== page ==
Couey thrilled with SSD scores

Starkville School District students improved their state test scores scores, according to data released publicly today by the Mississippi Department of Education.
“We’re thrilled with the results,” Supt. Judy Couey said. “Previously, we had two schools at risk of failing, and we no longer have that.”
After the 2008-2009 Mississippi Curriculum Test II, which tests students in grades three through eight, both Armstrong Middle School and Ward-Stewart Elementary were labeled as schools “at risk of failing.”
Though school accreditation labels are embargoed until the Commission on Accreditation meets in early September, Couey did report that both AMS and Ward-Stewart have improved, with WSE improving significantly, she said.
Last year, the SSD was labeled as an “academic watch” district, as were more than half the districts statewide.
Couey said she is hopeful the label will improve once the Commission meets based on the significant improvement of WSE and the slight shifts district wide.
The biggest improvement at WSE was seen in fifth grade math for the students who scored proficient. In the 2008–2009 school year, only 33 percent of fifth graders scored proficient in math. That number increased to 47 percent of fifth graders scoring proficient in math, according to the data released by the MDE.
The number of students scoring minimal in math decreased by nine and 10 percent for fourth and fifth graders, respectively.
Armstrong decreased the number of students testing minimal and basic in language by roughly three and nine percent, respectively, and increased the number of students testing proficient and advanced in language by 12 and almost two percent, respectively.
There were areas in the district where schools did not perform as well as last year. Third graders increased their language arts minimal score from 21 percent last year to 29.8 percent this year.
Third graders testing advanced in language this year were 10.6 percent, which is down from last year’s 15.9 percent.
Henderson Intermediate, who scored highest in the district last year, saw a nine percent increase in students testing minimal in language, but did see an eight percent increase in students testing proficient in math.
“Overall, district-wide, we’re about the same, but we’re making progress in our individual schools,” Couey added. “The credit goes to the teachers and principals... and nowhere do we want to leave out parents.”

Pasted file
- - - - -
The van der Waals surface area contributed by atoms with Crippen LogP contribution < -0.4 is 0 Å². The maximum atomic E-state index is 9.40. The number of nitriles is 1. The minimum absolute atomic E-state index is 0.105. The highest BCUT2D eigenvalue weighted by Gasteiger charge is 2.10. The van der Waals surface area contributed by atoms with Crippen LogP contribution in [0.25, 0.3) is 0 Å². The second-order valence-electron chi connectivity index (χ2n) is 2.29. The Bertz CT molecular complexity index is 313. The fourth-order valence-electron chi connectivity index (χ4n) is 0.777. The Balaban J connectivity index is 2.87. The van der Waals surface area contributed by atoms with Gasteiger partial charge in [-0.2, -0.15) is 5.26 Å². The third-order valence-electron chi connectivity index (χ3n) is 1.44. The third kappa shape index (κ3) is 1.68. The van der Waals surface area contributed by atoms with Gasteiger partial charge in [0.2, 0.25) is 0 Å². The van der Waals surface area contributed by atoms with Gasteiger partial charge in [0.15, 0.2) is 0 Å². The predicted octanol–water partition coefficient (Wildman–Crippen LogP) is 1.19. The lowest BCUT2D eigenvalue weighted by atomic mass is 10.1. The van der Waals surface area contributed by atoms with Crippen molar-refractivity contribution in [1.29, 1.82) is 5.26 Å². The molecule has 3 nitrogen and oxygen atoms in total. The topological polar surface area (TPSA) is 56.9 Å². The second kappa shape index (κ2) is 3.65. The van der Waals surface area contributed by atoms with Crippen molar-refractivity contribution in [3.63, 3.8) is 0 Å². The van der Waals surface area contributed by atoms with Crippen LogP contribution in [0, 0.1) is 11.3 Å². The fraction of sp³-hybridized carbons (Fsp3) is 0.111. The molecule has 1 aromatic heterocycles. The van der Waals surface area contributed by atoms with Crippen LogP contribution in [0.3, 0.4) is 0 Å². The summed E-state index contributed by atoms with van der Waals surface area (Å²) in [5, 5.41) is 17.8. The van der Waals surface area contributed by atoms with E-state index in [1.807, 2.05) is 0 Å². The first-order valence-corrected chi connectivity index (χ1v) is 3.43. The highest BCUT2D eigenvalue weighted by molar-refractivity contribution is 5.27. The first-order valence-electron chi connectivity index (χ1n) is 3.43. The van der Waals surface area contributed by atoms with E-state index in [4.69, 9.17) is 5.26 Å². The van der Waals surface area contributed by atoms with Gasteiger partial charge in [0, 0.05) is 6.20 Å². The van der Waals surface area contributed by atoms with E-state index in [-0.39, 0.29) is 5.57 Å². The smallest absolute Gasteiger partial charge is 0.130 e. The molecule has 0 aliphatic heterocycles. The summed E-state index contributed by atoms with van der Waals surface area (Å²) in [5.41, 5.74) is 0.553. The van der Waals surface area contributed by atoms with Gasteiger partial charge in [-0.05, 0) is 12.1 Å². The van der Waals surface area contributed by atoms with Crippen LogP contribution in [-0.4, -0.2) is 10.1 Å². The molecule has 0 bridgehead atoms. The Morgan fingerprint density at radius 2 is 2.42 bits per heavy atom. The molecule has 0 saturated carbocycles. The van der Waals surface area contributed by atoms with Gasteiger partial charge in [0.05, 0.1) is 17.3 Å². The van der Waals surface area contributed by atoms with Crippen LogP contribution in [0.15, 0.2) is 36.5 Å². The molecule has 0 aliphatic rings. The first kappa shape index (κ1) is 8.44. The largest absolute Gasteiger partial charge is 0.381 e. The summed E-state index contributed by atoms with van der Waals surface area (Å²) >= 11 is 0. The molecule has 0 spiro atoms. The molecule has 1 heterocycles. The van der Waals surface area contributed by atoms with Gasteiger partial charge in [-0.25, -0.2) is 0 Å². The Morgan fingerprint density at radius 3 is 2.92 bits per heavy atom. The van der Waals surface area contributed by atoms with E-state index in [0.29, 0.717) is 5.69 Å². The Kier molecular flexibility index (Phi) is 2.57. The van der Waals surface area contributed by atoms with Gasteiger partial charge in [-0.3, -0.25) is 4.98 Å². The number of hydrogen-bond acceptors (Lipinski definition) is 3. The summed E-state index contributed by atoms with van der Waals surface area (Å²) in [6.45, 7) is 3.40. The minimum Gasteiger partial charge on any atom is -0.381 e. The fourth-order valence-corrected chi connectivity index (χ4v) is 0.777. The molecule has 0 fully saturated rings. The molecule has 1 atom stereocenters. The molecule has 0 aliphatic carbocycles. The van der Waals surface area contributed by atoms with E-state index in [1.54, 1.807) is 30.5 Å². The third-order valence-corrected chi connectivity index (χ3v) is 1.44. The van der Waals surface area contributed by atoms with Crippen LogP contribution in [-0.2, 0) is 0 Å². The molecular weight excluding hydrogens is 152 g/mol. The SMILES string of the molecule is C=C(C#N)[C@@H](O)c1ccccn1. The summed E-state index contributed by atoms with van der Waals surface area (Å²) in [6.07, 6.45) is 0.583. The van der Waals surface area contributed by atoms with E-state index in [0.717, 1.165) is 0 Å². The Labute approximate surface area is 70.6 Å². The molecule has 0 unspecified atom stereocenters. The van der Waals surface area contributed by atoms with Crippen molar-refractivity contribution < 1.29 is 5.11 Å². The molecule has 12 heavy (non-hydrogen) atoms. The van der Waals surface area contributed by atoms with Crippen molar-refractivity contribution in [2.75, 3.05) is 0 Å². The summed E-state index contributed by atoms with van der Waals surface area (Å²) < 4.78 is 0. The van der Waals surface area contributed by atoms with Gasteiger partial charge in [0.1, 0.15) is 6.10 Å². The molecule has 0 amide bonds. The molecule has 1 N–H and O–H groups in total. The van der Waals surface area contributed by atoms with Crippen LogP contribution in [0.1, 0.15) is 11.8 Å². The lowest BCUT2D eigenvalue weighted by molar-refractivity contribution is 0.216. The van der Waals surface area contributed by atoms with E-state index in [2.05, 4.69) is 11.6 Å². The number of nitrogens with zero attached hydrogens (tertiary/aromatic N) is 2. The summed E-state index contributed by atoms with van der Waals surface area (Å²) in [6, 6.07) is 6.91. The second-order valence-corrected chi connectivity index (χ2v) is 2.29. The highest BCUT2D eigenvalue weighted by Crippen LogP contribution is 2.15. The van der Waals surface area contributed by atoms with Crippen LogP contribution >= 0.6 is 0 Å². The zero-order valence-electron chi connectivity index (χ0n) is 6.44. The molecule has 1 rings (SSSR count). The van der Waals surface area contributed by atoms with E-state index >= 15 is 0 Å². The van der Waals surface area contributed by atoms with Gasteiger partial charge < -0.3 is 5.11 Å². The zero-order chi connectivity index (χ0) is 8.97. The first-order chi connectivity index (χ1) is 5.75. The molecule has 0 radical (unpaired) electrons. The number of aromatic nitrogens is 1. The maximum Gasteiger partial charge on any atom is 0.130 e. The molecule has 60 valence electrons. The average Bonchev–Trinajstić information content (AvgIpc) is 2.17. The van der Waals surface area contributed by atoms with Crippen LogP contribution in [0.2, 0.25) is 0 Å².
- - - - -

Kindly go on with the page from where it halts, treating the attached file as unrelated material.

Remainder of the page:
Thanks to the implementation of new data systems like an easy test tracker in the district last year, teachers are able to have an instant record of every test score a child has earned throughout their academic career.
“Teachers are looking at that data and making teaching choices based on that data,” Couey explained.
Assistant Supt. Beth Sewell was responsible for bringing pacing guides to the district, which not only keeps teachers on track, but it also allows for students to take MCT2-like practice tests every nine weeks.
“We want the children to have some familiarity with the test (beforehand), similar to an ACT or SAT prep course,” Couey said. “We have to prepare them for the format and length of the reading passages.”
Teachers then input the practice test data into the easy test tracker so that progress is constantly monitored.
Sewell explained that the easy test tracker not only lets a teacher know where students are, but it also lets teachers know where they are when it comes to meeting certain benchmarks.
“It takes the guess work out from where (teachers) need to go from this point to the next point,” Sewell said. “(The easy test tracker) provides very beneficial feedback.”
“As a teacher, it can provide a lot of information for self-reflection,” Couey added. “They may find an instructional issue, and go back and teach a concept a different way.”
Teacher collaboration with other school districts and between grades will also be a big push for the coming school year. This will allow for teachers to talk to other successful school districts to find out methods that work and do not work. Staying in contact with teachers in the grades below and above allows teachers to eliminate gaps in instruction, as well as avoid going over the same material, which takes time away from teaching new, important material.
Both the easy test tracker and the pacing guides were implemented last year, but not for the full school year, and yet improvement was seen.
Couey and Sewell said they both are “very optimistic” that with both data systems in place on the very first day of the 2010-2011 school year, scores will improve that much more with the MCT2 testing next spring.
“We haven’t seen the full impact this data can have on this district,” Couey said. “Now that this is the first year we’ll have (the easy test track and the pacing guides) from the start, we truly hope to see bigger gains next year.”